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16 Jan 2007 : Column WA133

Written Answers

Tuesday 16 January 2007

Agriculture: Scrapie

Lord Greaves asked Her Majesty's Government:

The Minister of State, Department for Environment, Food and Rural Affairs (Lord Rooker): The figures for National Scrapie Plan programme expenditure (that is, not including staff, information technology and capital costs) are set out in the table below:

Year2001-22002-32003-42004-52005-62006-7 *2007-8 #

£m

4.49

6.55

7.70

20.63

29.64

16.31

15.59

* Estimate at December 2006# Current allocation for 2007-08

Armed Forces: Housing for Former Personnel

Lord Garden asked Her Majesty's Government:

The Parliamentary Under-Secretary of State, Ministry of Defence (Lord Drayson): The Ministry of Defence, in close co-operation with the Department for Communities and Local Government (DCLG), has been pursuing a number of initiatives to assist ex-service personnel in meeting their housing needs. These measures have included an amendment to the Homelessness Code of Guidance for Local Authorities, recognising that service personnel who leave at a recognised option point are not making themselves intentionally homeless, and the inclusion of service personnel into the Government's key worker scheme. We are exploring with DCLG the possibility of recognising a local connection for personnel leaving the Armed Forces. Following the success of the Galleries Hostel Project in Richmond North Yorkshire, MoD, in conjunction with DCLG and the English Churches Housing Group, is providing a 25-bed hostel for single ex-service personnel in Aldershot. The building is expected to be completed by the summer of 2007. This will offer the benefits of housing, training and support to ex-service men and women in the south. We have also developed a number of schemes to assist personnel, while they are still serving, to buy their own homes.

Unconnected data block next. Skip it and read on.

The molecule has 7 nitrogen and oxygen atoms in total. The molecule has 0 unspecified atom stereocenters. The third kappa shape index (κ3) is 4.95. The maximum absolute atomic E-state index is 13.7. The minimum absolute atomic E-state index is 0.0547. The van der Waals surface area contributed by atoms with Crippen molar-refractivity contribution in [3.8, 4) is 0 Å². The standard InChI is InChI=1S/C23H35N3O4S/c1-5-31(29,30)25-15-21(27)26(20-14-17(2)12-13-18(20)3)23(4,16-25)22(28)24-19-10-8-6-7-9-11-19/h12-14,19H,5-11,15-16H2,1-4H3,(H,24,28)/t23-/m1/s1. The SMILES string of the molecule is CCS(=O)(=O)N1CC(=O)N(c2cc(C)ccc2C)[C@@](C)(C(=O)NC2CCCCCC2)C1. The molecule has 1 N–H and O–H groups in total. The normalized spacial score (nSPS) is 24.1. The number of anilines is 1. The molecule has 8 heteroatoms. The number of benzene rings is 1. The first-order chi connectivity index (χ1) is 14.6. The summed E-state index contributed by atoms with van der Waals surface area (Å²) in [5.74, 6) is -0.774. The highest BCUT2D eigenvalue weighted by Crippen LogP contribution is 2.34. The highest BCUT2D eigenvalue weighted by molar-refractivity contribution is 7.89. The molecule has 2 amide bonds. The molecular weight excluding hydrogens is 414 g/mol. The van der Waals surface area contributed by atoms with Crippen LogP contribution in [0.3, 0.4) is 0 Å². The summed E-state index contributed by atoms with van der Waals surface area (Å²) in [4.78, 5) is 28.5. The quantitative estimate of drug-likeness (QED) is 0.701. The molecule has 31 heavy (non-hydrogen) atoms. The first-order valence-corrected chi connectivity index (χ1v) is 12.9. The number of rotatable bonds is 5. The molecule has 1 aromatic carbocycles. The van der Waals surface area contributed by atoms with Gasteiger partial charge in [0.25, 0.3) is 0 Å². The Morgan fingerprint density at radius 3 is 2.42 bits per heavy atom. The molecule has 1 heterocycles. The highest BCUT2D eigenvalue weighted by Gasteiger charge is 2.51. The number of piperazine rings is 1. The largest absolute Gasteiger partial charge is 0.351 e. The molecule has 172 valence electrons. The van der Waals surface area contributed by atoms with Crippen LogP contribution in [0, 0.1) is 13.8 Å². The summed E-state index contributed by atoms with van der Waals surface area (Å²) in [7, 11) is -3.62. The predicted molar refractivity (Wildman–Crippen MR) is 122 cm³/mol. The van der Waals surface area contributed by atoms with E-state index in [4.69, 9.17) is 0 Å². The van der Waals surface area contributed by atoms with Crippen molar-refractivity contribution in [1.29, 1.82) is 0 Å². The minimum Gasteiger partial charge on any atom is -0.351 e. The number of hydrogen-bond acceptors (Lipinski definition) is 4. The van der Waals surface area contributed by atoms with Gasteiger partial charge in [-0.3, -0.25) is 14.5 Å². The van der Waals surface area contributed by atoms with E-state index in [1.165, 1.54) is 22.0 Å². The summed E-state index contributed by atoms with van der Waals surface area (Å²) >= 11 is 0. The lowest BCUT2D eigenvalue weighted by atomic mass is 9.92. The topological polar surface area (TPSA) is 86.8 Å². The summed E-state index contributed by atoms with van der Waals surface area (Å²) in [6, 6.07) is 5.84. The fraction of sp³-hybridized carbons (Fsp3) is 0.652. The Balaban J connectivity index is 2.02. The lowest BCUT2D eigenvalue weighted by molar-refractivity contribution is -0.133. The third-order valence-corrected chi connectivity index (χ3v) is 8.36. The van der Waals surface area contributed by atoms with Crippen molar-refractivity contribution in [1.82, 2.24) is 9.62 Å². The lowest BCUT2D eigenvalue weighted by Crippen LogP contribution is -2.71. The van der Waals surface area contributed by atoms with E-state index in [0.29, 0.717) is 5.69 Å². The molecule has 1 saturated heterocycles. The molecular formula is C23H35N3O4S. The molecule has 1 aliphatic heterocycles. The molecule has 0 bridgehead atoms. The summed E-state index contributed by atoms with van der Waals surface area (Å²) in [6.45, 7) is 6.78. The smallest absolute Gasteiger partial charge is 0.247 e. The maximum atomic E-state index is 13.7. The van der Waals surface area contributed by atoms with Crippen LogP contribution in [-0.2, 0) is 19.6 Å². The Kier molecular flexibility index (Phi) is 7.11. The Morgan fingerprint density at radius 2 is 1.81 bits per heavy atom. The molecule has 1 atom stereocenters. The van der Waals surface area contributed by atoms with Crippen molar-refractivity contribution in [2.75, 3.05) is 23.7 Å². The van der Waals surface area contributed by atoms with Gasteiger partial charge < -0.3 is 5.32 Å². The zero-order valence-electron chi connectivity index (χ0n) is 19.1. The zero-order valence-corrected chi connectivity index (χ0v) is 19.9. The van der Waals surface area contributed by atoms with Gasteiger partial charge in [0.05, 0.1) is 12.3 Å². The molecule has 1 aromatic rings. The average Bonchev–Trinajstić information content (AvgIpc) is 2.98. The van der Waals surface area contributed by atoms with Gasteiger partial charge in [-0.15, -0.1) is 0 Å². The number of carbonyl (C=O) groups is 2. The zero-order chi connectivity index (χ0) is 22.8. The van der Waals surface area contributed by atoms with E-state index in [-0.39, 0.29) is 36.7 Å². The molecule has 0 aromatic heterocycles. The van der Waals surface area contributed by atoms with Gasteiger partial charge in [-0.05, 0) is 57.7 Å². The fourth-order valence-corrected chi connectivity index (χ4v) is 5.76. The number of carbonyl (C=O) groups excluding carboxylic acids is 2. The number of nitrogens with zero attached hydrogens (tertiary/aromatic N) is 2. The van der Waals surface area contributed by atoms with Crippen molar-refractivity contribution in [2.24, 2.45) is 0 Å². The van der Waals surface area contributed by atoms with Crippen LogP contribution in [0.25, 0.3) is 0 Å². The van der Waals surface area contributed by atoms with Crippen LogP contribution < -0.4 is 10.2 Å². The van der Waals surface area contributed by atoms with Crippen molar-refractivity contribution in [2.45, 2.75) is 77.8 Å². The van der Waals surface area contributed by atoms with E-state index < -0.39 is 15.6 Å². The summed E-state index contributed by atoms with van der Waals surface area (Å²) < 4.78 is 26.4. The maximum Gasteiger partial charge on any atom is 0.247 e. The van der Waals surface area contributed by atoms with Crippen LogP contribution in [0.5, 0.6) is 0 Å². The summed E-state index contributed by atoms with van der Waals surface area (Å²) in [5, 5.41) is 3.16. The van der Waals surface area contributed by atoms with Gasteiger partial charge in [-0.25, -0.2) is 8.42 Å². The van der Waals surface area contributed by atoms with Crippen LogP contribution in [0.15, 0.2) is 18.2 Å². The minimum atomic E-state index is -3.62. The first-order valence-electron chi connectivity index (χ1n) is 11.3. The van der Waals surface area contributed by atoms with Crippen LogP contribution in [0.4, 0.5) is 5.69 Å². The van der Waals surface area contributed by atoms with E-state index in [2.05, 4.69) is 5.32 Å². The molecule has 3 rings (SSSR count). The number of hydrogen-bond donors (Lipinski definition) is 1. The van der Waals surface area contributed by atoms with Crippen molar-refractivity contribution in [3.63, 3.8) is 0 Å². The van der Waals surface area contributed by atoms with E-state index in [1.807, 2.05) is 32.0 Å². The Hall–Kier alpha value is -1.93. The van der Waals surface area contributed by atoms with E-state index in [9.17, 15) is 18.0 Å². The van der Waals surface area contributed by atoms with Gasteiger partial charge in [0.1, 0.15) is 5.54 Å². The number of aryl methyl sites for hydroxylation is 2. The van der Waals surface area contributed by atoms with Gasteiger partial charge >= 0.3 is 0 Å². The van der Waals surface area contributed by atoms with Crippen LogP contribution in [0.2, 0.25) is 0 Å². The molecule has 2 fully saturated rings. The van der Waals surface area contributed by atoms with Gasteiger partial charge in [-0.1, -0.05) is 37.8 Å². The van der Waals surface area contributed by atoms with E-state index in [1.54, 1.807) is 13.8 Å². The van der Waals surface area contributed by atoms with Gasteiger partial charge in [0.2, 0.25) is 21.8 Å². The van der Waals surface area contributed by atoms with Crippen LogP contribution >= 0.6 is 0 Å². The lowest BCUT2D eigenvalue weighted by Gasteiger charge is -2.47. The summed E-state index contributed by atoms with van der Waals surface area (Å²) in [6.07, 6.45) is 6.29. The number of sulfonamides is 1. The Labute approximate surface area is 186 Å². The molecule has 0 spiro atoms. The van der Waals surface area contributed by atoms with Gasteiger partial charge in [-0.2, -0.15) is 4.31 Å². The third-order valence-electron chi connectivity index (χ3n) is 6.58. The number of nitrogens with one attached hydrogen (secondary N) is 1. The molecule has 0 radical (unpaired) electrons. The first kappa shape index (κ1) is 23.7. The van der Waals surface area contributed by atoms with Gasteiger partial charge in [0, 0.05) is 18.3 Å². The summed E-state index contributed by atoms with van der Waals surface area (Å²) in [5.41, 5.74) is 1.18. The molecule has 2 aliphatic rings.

16 Jan 2007 : Column WA134

Aviation: Gibraltar Flight Safety

Lord Hoyle asked Her Majesty's Government:

Lord Davies of Oldham: The Government have not received any witness reports that a military Chinook helicopter blocked the runway at Gibraltar Airport on 29 November causing British Airways flight BA6906 to abort its approach.

The air traffic control log for 29 November 2006 shows that one Chinook aircraft was operating from Gibraltar Airport. It also confirms that at the time the British Airways flight was conducting its approach to Gibraltar Airport, this helicopter was holding three nautical miles south of the airfield at low level over the sea, in accordance with air traffic control instructions.

The pilot of the aircraft was directed to abort the approach to the airport only because the Defence Fire Service, for reasons beyond its control, had been unable to complete the mandatory routine check of the runway in time.

Buses: Cambridge Guided Busway

Lord Berkeley asked Her Majesty's Government:

Lord Davies of Oldham: These matters are primarily for Cambridgeshire County Council as promoter of the scheme. I am grateful to it for providing information to help to respond to your questions.

(a) Public highway road crossings will be controlled by traffic signals. At access roads, vehicles will be required to give way to guided buses. Footpath and bridleway crossings will be uncontrolled. There will be no other signals controlling buses on the guided busway.

(b) Since guided busways are exempt from the requirements of the Railways and Other Guided Transport Systems (Safety Regulations) 2006,